Causes & Diagnosis
Periodontal disease (gum disease) is an infection of the supporting tissues of the teeth, often caused by poor oral hygiene habits which allow plaque to build up on the teeth and harden. At Dr. Todd Jones Periodontics and Implant Dentistry, our periodontist provides diagnosis and treatment for all stages of gum disease.
What Is Periodontal Disease?
The disease begins when the toxins found in plaque attack the soft or gingival tissue surrounding the teeth. This bacterium embeds itself in the gum and breeds, causing a bacterial infection.
As the infection progresses, it starts to burrow deeper into the tissue causing inflammation between the teeth and gums. The body's response is to destroy the infected tissue, which is why the gums appear to recede.
The resulting pockets between the teeth deepen and if left untreated, and the tissue which makes up the jawbone recedes causing unstable teeth and tooth loss.
Stages of Periodontal Disease
Periodontal treatment methods depend upon the type and severity of the disease. Our periodontist can diagnose the type and severity of gum disease and recommend the most appropriate treatment for your smile.
The most common conditions treated by our periodontist are:
- Gingivitis/Mild Periodontal Disease
This is the mild inflammation of the gums which may or may not be signified by pain and bleeding.
When the gum pockets exceed 4mm in depth, the periodontist or hygienist may perform scaling and root planing to remove debris from the pockets and allow them to heal. Education and advice will be provided on an effective cleaning regime thereafter.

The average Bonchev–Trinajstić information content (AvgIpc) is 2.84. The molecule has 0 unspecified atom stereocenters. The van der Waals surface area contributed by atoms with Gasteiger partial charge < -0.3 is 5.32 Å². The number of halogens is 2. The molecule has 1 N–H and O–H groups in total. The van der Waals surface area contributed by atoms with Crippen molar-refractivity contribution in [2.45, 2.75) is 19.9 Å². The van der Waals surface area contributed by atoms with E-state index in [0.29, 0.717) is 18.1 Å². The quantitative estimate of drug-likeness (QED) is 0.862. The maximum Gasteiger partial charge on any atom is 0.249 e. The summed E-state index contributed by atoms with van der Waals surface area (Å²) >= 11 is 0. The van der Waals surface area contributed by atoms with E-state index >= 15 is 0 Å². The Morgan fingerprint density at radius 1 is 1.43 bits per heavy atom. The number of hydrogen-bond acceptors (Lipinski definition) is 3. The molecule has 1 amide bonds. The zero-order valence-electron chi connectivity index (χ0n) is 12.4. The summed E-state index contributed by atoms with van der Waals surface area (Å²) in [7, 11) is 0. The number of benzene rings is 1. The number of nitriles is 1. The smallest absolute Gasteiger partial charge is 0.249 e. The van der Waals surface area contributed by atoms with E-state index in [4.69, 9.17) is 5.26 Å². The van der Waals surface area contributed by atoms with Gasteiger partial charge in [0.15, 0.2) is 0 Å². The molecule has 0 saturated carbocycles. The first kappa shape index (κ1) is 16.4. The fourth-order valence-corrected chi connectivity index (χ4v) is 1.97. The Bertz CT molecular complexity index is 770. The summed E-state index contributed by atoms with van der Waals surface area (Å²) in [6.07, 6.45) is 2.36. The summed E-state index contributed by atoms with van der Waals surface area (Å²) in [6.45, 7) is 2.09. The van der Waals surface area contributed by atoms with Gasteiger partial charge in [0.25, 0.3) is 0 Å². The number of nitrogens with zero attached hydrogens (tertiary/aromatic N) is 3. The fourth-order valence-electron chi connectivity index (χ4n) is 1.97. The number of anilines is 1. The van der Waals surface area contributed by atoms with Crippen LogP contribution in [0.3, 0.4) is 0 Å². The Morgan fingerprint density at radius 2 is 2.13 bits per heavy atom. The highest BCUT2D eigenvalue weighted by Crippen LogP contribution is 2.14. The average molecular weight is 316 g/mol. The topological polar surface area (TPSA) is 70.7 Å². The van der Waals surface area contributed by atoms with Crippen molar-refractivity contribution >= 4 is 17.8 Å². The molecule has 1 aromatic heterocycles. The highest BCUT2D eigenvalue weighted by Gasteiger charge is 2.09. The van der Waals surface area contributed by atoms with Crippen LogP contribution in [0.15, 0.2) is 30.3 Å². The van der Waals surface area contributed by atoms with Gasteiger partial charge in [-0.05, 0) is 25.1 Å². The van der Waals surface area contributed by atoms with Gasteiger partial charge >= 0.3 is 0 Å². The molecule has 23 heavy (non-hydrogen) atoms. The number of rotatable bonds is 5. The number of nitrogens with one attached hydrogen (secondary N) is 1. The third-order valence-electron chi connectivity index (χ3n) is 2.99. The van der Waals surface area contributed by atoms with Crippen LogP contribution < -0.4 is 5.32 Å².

- Mild/Moderate Periodontitis
When the pockets between the teeth and the soft tissues are measured to be between 4-6mm it is classified as moderate periodontitis (gum disease).
If the gum pockets reach 4-6mm in length, a more extensive scaling and root planing cleaning might be required. This cleaning is usually performed under local anesthetic.
- Advanced Periodontitis
When the pockets between the teeth and the soft tissues in general exceed 6mm in depth, significant bone loss may occur; causing shifting or loss of teeth.
Gum pockets in excess of 6-7mm are usually accompanied by bone loss and gum recession. Scaling and root planing will always be performed as the initial nonsurgical treatment. In addition to nonsurgical treatments, the periodontist may recommend surgical treatment to reduce pocket depth.
- Missing Teeth
When teeth are missing as a result of bone loss, the periodontist can implant prosthetic teeth. These teeth are anchored to the jawbone and restore functionality to the mouth.
Where one or several teeth are missing due to periodontal disease, dental implants are an effective option. If the bone is strong enough to provide a suitable anchor for the prosthetic tooth, the implant can be placed. However, if the bone is severely eroded, bone grafts may be performed by the periodontist to provide a suitable anchor for the new tooth/teeth.
Causes of Periodontal Disease
Both genetic and environmental factors can be involved in the onset of periodontal disease. Some of the most common causes of periodontal disease include, poor dental hygiene, tobacco use, genetic predisposition, pregnancy, menopause, chronic stress, poor diet, diabetes, teeth grinding and medications.
Preventing Periodontal Disease
A thorough at-home hygiene routine including brushing twice daily and flossing, combined with regular visits to your dental hygienist for a deeper cleaning of those hard-to-reach places, are essential for controlling plaque and preventing periodontal disease.